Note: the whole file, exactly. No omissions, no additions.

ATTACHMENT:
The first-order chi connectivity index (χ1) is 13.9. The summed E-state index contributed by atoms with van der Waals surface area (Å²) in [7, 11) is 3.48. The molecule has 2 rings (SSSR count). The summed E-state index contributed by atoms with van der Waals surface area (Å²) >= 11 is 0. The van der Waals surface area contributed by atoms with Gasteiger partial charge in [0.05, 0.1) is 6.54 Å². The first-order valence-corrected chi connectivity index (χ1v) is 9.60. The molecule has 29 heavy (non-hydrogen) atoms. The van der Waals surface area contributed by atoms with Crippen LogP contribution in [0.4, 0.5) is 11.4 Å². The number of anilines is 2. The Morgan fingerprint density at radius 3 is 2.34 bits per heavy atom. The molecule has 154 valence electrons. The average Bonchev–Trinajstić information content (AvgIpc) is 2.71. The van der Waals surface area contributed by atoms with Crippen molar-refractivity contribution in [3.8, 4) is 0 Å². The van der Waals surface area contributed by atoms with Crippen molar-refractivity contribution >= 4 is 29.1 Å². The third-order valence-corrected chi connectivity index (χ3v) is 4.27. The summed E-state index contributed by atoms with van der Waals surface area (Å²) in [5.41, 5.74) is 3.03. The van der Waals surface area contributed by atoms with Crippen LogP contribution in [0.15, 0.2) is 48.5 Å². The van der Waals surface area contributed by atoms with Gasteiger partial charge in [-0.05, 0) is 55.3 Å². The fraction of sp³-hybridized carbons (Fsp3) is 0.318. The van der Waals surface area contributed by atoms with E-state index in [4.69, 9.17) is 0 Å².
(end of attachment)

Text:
The first-order chi connectivity index (χ1) is 13.9. The summed E-state index contributed by atoms with van der Waals surface area (Å²) in [7, 11) is 3.48. The molecule has 2 rings (SSSR count). The summed E-state index contributed by atoms with van der Waals surface area (Å²) >= 11 is 0. The van der Waals surface area contributed by atoms with Gasteiger partial charge in [0.05, 0.1) is 6.54 Å². The first-order valence-corrected chi connectivity index (χ1v) is 9.60. The molecule has 29 heavy (non-hydrogen) atoms. The van der Waals surface area contributed by atoms with Crippen LogP contribution in [0.4, 0.5) is 11.4 Å². The number of anilines is 2. The Morgan fingerprint density at radius 3 is 2.34 bits per heavy atom. The molecule has 154 valence electrons. The average Bonchev–Trinajstić information content (AvgIpc) is 2.71. The van der Waals surface area contributed by atoms with Crippen molar-refractivity contribution in [3.8, 4) is 0 Å². The van der Waals surface area contributed by atoms with Crippen molar-refractivity contribution >= 4 is 29.1 Å². The third-order valence-corrected chi connectivity index (χ3v) is 4.27. The summed E-state index contributed by atoms with van der Waals surface area (Å²) in [5.41, 5.74) is 3.03. The van der Waals surface area contributed by atoms with Crippen LogP contribution in [0.15, 0.2) is 48.5 Å². The van der Waals surface area contributed by atoms with Gasteiger partial charge in [-0.05, 0) is 55.3 Å². The fraction of sp³-hybridized carbons (Fsp3) is 0.318. The van der Waals surface area contributed by atoms with E-state index in [4.69, 9.17) is 0 Å².